10. Opening up the Title and replacing ‘Xxxx’ with the actual title.*

    11. Adding a Cross Dissolve, so the Guido isn’t talking when we can’t see him! Adjusting the Cross Dissolve time.

    12. Some absent-minded messing about!

    13. Finding approximately where Guido’s Intro ends and cutting the video with the Razor Blade tool before dragging the two sequences apart.

    14. Duplicating the ‘1. Intro’ file and remaining the copy ‘2. Fight For Your Right’.

    15. Making Fight For Your Right the active sequence, deleting the footage of Guido and moving the video up so that it starts with @Fellis saying Hello.

    16. Going back to the first sequence and removing all the video from the timeline after Guido’s Intro. Toggling between the two to show that they are now two separate sequences that will Export as two different videos.

    17. Finding the end point of Guido’s Intro.

    *There is a newer way of doing this in Premiere Pro, but old habits…

    This is quite a lot to take in, so if you want to learn how to do this yourself, I suggest you open up your own video editing system and mimic each stage, one-at-a-time. By the time you’ve done a few videos this way, some of the processes will become almost automatic.

    Next time, I’ll look at Fight For Your Right To Party, introducing the multitrack audio, as well as other video footage.

    Last edited: Jul 26, 2018
  12. simoncroft

    simoncroft Dr. Stratster Strat-Talk Supporter

    May 30, 2013
    SE England
    To flag up the most important points in my last post, it's steps 13-16 that mean each new Sequence can benefit from the work you put into earlier ones. When I started out, I knew the textbook stuff, but editing long-form video footage was taking me maybe 10x what it does now.
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  13. felis

    felis Senior Stratmaster

    Nov 27, 2013
    I at least had that part figured out...:D;)
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  14. s5tuart

    s5tuart My Dad used to say.... Strat-Talk Supporter

    As a (currently) infrequent visitor I can only say WOW Simon.
    What a generous thing to do! Just so far, this thread must have taken you hours and hours and hours!
    I will learn a lot form it when I'm back in the land of normality!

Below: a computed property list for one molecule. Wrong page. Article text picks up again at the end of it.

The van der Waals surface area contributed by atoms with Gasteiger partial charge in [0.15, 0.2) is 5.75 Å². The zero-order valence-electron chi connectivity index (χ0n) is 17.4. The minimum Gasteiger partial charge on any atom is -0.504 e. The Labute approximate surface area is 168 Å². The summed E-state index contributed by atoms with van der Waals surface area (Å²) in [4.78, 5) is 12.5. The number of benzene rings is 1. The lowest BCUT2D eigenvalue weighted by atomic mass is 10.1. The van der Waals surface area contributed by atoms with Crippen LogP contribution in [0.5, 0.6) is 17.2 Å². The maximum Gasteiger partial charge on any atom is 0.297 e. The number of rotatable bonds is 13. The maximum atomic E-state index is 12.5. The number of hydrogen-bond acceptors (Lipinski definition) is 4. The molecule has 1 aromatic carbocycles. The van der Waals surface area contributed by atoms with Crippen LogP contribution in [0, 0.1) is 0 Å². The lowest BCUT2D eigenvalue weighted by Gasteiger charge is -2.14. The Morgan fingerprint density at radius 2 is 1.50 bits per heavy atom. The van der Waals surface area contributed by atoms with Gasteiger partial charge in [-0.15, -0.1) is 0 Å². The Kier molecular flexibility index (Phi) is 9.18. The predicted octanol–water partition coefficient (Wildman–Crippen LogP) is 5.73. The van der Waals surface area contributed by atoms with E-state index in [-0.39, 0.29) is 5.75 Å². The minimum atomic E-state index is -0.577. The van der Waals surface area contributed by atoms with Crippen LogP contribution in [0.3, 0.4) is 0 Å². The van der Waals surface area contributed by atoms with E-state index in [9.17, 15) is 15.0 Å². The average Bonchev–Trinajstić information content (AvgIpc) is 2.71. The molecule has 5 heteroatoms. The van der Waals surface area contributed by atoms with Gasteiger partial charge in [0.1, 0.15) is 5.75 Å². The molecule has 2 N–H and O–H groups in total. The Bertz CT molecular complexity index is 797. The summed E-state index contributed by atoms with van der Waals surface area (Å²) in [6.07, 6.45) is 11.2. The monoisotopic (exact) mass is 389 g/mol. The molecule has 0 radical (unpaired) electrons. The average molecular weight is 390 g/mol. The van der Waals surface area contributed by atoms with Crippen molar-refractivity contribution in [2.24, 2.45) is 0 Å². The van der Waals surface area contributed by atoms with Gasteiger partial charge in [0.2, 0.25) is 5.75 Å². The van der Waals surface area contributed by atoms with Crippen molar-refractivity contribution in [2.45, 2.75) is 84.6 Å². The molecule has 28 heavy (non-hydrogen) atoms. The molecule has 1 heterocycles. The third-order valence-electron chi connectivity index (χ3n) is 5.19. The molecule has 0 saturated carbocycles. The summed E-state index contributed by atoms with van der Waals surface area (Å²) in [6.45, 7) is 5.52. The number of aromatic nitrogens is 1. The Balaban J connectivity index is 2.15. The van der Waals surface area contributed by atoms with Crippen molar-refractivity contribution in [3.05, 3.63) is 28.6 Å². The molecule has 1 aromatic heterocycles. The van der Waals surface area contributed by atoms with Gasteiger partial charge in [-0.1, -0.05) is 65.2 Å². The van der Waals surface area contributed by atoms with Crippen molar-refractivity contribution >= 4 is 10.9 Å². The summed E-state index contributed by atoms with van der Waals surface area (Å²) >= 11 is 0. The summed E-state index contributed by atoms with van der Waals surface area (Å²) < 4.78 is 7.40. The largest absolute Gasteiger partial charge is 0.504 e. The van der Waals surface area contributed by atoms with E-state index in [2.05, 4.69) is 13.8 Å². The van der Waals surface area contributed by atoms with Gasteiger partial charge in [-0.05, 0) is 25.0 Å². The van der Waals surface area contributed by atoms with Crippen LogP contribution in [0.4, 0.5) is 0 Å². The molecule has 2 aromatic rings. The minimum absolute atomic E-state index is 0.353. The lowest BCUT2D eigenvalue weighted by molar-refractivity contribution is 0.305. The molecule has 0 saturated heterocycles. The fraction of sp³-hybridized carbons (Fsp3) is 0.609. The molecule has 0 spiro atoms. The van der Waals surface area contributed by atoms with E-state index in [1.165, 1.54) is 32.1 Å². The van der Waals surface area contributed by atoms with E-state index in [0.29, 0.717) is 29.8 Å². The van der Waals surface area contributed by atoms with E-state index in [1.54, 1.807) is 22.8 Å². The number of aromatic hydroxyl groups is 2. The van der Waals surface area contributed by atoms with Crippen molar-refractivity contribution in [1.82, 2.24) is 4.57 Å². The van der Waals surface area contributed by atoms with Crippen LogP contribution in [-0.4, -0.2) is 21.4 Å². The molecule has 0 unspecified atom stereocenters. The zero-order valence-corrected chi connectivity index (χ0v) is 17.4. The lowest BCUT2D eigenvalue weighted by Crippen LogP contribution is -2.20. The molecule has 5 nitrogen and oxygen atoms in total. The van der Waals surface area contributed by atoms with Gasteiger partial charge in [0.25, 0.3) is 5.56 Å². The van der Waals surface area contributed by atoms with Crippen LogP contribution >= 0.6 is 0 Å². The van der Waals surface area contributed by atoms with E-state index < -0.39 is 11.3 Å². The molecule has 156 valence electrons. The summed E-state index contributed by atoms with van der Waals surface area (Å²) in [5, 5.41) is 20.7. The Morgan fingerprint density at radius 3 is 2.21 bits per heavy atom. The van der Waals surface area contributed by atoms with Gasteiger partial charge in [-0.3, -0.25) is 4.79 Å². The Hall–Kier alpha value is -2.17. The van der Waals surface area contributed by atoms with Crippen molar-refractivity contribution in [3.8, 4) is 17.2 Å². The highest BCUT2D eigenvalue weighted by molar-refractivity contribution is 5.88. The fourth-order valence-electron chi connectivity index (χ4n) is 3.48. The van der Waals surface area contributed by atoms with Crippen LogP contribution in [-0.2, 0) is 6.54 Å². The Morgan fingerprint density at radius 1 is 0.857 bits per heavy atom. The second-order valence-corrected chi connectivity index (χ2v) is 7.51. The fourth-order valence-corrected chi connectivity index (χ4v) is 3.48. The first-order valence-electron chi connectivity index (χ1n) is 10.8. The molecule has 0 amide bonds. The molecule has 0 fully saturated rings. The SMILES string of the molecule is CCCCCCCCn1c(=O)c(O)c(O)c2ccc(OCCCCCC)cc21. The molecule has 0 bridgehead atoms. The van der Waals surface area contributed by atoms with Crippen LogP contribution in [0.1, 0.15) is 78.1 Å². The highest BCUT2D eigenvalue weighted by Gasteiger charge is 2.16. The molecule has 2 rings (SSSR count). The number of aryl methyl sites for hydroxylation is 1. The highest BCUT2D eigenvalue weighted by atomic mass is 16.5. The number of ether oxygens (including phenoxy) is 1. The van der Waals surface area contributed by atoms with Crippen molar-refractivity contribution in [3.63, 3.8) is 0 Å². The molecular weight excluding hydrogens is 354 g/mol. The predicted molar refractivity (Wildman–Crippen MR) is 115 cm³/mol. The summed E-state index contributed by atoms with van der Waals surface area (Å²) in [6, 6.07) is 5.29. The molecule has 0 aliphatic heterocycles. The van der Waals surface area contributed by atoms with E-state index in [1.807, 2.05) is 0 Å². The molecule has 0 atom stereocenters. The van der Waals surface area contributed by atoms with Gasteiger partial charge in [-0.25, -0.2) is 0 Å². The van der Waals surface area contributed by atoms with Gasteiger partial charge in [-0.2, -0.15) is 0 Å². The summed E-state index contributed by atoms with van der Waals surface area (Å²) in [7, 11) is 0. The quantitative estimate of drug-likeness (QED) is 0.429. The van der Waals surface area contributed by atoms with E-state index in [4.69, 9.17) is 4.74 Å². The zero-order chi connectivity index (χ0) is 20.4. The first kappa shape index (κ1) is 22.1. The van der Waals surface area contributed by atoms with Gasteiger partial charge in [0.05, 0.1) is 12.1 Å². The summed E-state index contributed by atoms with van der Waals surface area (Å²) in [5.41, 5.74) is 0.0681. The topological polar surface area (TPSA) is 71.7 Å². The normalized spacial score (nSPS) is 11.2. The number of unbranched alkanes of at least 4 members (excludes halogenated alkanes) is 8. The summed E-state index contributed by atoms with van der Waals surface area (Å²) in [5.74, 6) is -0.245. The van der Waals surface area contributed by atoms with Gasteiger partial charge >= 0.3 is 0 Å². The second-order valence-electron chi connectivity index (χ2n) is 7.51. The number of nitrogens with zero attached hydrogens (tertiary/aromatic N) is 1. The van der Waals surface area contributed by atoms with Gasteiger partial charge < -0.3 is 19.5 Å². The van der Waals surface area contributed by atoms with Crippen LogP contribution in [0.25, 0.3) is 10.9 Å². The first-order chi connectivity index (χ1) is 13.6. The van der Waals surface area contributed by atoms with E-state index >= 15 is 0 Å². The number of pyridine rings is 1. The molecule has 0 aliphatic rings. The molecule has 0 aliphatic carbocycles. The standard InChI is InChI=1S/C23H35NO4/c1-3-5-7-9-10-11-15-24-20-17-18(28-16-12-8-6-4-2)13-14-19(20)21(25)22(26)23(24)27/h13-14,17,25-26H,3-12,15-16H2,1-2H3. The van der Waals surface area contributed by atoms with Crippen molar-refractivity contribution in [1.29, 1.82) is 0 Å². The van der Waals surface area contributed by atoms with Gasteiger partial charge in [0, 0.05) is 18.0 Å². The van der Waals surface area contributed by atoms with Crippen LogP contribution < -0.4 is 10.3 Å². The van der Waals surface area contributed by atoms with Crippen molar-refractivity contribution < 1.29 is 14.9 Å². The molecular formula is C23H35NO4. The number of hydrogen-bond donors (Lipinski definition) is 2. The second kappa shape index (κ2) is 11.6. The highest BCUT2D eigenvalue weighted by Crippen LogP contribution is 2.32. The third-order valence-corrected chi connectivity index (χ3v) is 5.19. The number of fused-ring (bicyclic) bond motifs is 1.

Thank you!
  15. simoncroft

    simoncroft Dr. Stratster Strat-Talk Supporter

    May 30, 2013
    SE England
    Thanks mate. It costs me nothing to share knowledge. And if the pool of people involved with Euroguestock/Roguestock comes to include more budding sound mixers and video editors, it can only lead to more and better videos for future events. :thumb:
  16. dbolt

    dbolt Strat-Talker Strat-Talk Supporter

    Sep 17, 2014
    This stuff makes my brain hurt. I am glad there people like you that have this gift.
  17. simoncroft

    simoncroft Dr. Stratster Strat-Talk Supporter

    May 30, 2013
    SE England
    To be honest with you, it's not exactly 'a gift' in the sense of the opening scenes in The Shining! Anyone who has watched movies at the theater/cinema, plus a fair amount of TV, should have a fair sense of how the end product should be.

    OK, there is a learning curve when it comes to the technical stuff, but it's best taken one step at a time.

    My start with the video side was simply learning through practice with a camcorder how to come home with vacation/holiday footage that was actually worth watching. I plugged the camcorder into the TV, but the unedited tapes were pretty hit-and-miss. (Wow, there's a camel. Oh no, that's my shoes...)

    Then I started editing video on a computer. At first, I was mainly chucking away the bits that looked like rubbish. In a way, that's all any form of editing is!

    It was easy to get sidetracked into endless technical issues, and if you added a TV to your editing system just to see how your final program/programme would look, the gear started to get expensive. But that was 20 years ago.

    Today, you can take an inexpensive camcorder or even phone, then transfer your video to a laptop. Edit it as much, or as little as you wish, then upload it to youtube etc to share with friends. Or you can watch it on TV at home. If you have a smart TV, chances are it lets you watch video from any other device connected to your home hub. Otherwise, you can burn your finished movie to DVD and share it that way.

    Video editing is not an obligation. But it's not that hard either.

    For me, it's like a way of sending a postcard I might have put in the mail. :)
  18. simoncroft

    simoncroft Dr. Stratster Strat-Talk Supporter

    May 30, 2013
    SE England
    There's quite a lot going on in this one. I'll provide some notes later:

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  19. simoncroft